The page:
Indeed I do apologise, but there has been method in the madness.
I have been reading Rachel McAlpine’s Web Word Wizardry: A Guide to Writing for the Web and Intranet (2001) and recommend its clear style and common sense. In choosing this template and the one now on Ninglun Apr 06 to Nov 07 and Ninglun’s Gateway I have been driven by the idea of a single column format and minimal scrolling. “People scroll on the web — sometimes,” says McAlpine. My friend Sirdan is apparently typical; if he doesn’t seen an entry in one or two screens he tends to miss it altogether.
The template here does not involve any of the fiddly changes that I had to make on Ninglun Apr 06 to Nov 07. That is a relief. It will however truncate some pictures, some of which I may resize later.
While McAlpine’s book(s), her site, and her blog primarily address commercial web writers, much applies to blogs — a word not mentioned, by the way, in the 2001 book. Blogs did exist then, but have taken off since as we know.
One point she makes does particularly interest me. Having been an ESL teacher herself, McAlpine is attuned to the idea that writing on the web has inevitably an international audience. In the 2001 book she says:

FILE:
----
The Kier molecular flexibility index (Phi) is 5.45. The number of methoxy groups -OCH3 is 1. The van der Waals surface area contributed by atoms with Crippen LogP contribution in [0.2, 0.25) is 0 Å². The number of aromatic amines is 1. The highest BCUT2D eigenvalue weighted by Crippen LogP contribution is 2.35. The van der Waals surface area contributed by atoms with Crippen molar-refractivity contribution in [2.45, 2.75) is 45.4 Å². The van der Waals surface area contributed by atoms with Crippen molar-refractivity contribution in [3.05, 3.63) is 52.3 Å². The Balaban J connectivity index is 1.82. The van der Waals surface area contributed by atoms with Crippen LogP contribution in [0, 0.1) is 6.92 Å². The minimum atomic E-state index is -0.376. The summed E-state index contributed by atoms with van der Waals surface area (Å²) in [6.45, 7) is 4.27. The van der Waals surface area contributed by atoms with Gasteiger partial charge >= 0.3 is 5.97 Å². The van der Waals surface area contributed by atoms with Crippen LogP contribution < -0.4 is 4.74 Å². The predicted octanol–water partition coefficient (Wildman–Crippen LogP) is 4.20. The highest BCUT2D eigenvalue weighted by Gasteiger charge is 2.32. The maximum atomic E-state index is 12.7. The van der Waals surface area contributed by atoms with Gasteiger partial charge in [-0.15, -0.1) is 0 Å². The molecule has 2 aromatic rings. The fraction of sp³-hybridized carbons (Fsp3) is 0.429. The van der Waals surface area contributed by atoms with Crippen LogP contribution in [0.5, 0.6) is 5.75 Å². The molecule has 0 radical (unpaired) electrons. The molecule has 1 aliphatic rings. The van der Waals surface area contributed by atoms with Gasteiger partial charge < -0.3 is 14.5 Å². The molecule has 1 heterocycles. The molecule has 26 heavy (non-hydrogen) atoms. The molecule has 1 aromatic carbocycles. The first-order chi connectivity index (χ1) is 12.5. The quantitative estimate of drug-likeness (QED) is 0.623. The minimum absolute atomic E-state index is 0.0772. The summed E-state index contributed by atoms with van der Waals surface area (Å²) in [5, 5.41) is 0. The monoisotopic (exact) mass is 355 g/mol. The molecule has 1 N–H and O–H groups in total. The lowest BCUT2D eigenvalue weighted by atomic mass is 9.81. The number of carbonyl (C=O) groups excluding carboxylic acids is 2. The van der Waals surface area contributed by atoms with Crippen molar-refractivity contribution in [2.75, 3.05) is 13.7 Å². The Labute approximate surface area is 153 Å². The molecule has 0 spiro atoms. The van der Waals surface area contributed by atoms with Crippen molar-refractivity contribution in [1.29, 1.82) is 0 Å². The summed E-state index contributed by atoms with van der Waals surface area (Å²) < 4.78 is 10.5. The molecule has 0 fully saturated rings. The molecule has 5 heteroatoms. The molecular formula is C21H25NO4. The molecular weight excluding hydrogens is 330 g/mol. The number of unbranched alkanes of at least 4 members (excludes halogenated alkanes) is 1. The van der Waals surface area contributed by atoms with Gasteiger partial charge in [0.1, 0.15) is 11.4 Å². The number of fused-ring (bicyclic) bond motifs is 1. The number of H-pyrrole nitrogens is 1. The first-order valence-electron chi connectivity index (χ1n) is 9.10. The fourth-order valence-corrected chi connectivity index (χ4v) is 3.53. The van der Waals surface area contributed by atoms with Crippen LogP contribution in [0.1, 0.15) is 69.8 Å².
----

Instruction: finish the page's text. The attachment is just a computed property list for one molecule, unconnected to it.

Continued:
Here’s how to make sure your web pages are easy to understand and easy to translate. Start by writing plain English, and then edit your pages along these lines:
- Be stricter than usual about sentence length.
- Keep sentences simple, with the real subject first.
- Be strict about using positive language and avoiding negative.*
- Try to avoid slang, hidden metaphors, and idiomatic expressions.
- Avoid phrasal verbs.
- Use simple tenses.
- Beware of short common words with many meanings.
- Double-check the clarity of it, they, this, these, that, and those.
I would add that much depends on what you are writing about and who your envisaged audience is; I think those caveats also apply more to commercial or official sites than to blogs. Nonetheless, they are worth thinking about.
* She is talking here of grammar, not of philosophy.